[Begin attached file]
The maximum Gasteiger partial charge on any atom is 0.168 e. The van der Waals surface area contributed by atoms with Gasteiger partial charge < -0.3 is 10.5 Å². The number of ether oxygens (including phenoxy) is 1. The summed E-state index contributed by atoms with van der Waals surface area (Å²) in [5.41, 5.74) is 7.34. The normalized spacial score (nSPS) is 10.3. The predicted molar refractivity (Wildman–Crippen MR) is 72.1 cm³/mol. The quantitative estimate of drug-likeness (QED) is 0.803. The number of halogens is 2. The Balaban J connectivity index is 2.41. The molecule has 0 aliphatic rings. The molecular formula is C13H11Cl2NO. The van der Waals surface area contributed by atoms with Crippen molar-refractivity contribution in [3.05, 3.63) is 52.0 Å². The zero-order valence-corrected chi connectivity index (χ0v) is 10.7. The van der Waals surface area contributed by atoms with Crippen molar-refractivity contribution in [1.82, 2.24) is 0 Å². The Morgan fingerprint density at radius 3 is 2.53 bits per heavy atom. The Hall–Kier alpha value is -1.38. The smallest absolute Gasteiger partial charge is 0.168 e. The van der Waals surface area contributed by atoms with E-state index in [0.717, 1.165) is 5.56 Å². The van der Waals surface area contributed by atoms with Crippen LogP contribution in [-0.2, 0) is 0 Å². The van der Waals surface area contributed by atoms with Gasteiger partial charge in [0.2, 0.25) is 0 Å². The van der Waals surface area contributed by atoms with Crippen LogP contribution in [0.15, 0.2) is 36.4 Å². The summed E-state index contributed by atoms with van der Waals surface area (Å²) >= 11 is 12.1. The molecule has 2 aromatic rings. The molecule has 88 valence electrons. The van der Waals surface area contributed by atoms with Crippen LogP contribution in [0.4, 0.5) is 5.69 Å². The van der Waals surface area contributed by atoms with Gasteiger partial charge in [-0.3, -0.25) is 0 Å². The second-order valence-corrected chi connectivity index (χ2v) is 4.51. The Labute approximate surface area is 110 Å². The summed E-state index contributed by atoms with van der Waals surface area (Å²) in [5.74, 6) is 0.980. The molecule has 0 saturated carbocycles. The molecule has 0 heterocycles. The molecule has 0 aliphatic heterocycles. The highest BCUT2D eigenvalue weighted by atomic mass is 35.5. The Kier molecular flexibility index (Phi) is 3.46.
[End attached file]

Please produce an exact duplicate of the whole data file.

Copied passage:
The maximum Gasteiger partial charge on any atom is 0.168 e. The van der Waals surface area contributed by atoms with Gasteiger partial charge < -0.3 is 10.5 Å². The number of ether oxygens (including phenoxy) is 1. The summed E-state index contributed by atoms with van der Waals surface area (Å²) in [5.41, 5.74) is 7.34. The normalized spacial score (nSPS) is 10.3. The predicted molar refractivity (Wildman–Crippen MR) is 72.1 cm³/mol. The quantitative estimate of drug-likeness (QED) is 0.803. The number of halogens is 2. The Balaban J connectivity index is 2.41. The molecule has 0 aliphatic rings. The molecular formula is C13H11Cl2NO. The van der Waals surface area contributed by atoms with Crippen molar-refractivity contribution in [3.05, 3.63) is 52.0 Å². The zero-order valence-corrected chi connectivity index (χ0v) is 10.7. The van der Waals surface area contributed by atoms with Crippen molar-refractivity contribution in [1.82, 2.24) is 0 Å². The Morgan fingerprint density at radius 3 is 2.53 bits per heavy atom. The Hall–Kier alpha value is -1.38. The smallest absolute Gasteiger partial charge is 0.168 e. The van der Waals surface area contributed by atoms with E-state index in [0.717, 1.165) is 5.56 Å². The van der Waals surface area contributed by atoms with Crippen LogP contribution in [-0.2, 0) is 0 Å². The van der Waals surface area contributed by atoms with Gasteiger partial charge in [0.2, 0.25) is 0 Å². The van der Waals surface area contributed by atoms with Crippen LogP contribution in [0.15, 0.2) is 36.4 Å². The summed E-state index contributed by atoms with van der Waals surface area (Å²) >= 11 is 12.1. The molecule has 2 aromatic rings. The molecule has 88 valence electrons. The van der Waals surface area contributed by atoms with Crippen LogP contribution in [0.4, 0.5) is 5.69 Å². The van der Waals surface area contributed by atoms with Gasteiger partial charge in [-0.3, -0.25) is 0 Å². The second-order valence-corrected chi connectivity index (χ2v) is 4.51. The Labute approximate surface area is 110 Å². The summed E-state index contributed by atoms with van der Waals surface area (Å²) in [5.74, 6) is 0.980. The molecule has 0 saturated carbocycles. The molecule has 0 heterocycles. The molecule has 0 aliphatic heterocycles. The highest BCUT2D eigenvalue weighted by atomic mass is 35.5. The Kier molecular flexibility index (Phi) is 3.46.